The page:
Methods: This mixed-methods study seeks to assess the mental health of foreign-born adolescents from Arab-majority countries (aged 13-21 years) in school-based settings in Harrisonburg, Virginia, Austin, Texas, Detroit, Michigan, and Chicago, Illinois, and to locate the sources of stress and support mechanisms within schools. We conduct a survey with a stratified sample of adolescent students in public high schools, with foreign-born students from Arab-majority countries students being oversampled. Outcomes measured in the survey questionnaire include hope, resilience, depressive, anxiety, and externalizing symptoms, perceived social support, and perceived sense of school belonging. Student records containing information on attendance and disciplinary events were also assessed. We also conduct in-depth interviews and focus group discussions with purposive samples of community key informants, foreign-born adolescents, and foreign-born parents. Multiple streams of qualitative inquiry were guided by thematic analysis.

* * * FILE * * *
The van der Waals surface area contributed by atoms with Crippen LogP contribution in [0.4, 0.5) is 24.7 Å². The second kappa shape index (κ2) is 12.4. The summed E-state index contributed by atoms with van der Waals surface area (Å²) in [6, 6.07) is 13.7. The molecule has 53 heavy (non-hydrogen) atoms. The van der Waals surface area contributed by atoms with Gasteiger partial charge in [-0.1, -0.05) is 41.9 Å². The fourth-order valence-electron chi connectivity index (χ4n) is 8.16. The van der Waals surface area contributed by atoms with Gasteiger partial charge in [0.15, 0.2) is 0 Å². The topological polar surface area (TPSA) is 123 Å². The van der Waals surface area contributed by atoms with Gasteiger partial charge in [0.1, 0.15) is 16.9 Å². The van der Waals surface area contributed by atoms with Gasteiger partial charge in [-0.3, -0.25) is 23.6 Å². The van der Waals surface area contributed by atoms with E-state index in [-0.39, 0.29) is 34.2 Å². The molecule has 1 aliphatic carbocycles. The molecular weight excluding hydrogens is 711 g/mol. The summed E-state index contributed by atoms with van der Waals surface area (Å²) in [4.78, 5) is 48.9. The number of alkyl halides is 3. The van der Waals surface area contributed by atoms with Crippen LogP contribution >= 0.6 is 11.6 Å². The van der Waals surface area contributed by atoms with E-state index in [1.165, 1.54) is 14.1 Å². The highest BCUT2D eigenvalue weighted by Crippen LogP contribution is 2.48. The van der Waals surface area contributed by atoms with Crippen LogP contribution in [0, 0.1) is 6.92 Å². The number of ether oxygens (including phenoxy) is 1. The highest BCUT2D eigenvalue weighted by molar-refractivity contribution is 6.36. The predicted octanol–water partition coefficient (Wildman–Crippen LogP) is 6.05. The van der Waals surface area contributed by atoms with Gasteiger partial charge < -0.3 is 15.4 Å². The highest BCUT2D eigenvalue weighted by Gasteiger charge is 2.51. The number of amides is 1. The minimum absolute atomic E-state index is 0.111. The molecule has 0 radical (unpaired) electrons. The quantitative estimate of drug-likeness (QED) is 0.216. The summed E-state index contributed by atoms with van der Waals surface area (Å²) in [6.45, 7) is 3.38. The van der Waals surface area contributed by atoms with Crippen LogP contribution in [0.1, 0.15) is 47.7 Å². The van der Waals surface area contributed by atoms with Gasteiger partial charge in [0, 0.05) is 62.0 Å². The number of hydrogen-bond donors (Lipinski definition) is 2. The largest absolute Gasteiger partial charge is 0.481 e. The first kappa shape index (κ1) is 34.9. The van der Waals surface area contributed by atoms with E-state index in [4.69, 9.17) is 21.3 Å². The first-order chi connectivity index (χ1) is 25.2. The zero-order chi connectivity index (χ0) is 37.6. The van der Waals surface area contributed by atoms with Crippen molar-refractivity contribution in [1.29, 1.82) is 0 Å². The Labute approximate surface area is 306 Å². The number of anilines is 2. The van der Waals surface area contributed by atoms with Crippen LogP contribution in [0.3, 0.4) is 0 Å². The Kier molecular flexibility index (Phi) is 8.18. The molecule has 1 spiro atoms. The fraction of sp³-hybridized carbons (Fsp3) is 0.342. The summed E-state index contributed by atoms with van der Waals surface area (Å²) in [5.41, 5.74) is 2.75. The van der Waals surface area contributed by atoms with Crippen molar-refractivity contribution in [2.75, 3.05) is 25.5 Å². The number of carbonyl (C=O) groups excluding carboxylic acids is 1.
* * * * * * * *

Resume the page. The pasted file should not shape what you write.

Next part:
Results: Quantitative analysis is still underway. Qualitative findings identify several means by which various actors work together to support resettled adolescents. Promising efforts found to enhance these supports include sheltered instruction, school-parent collaboration, peer support programming, social and emotional learning initiatives, and integrated mental health centers. Findings also show that upon resettlement, education remains highly valued for resettled families. While addressing challenges associated with their newcomer status, parents reported simultaneously providing support to their children’s academic success. A final stream of thematic analysis identifies the ways in which acculturative experiences reinforce or challenge gender norms for MENA boys and girls.
Conclusions: While this study underscores the resilience of newcomers and the value of local support systems, it also reflects the importance of investment in schools, mental health systems, and resettlement programs that can enable newcomers to achieve their full potential. We offer suggestions on how schools and organizations can foster the mental health and psychosocial well-being of resettled adolescents as well as how they can bolster parents’ ability to support their children’s education.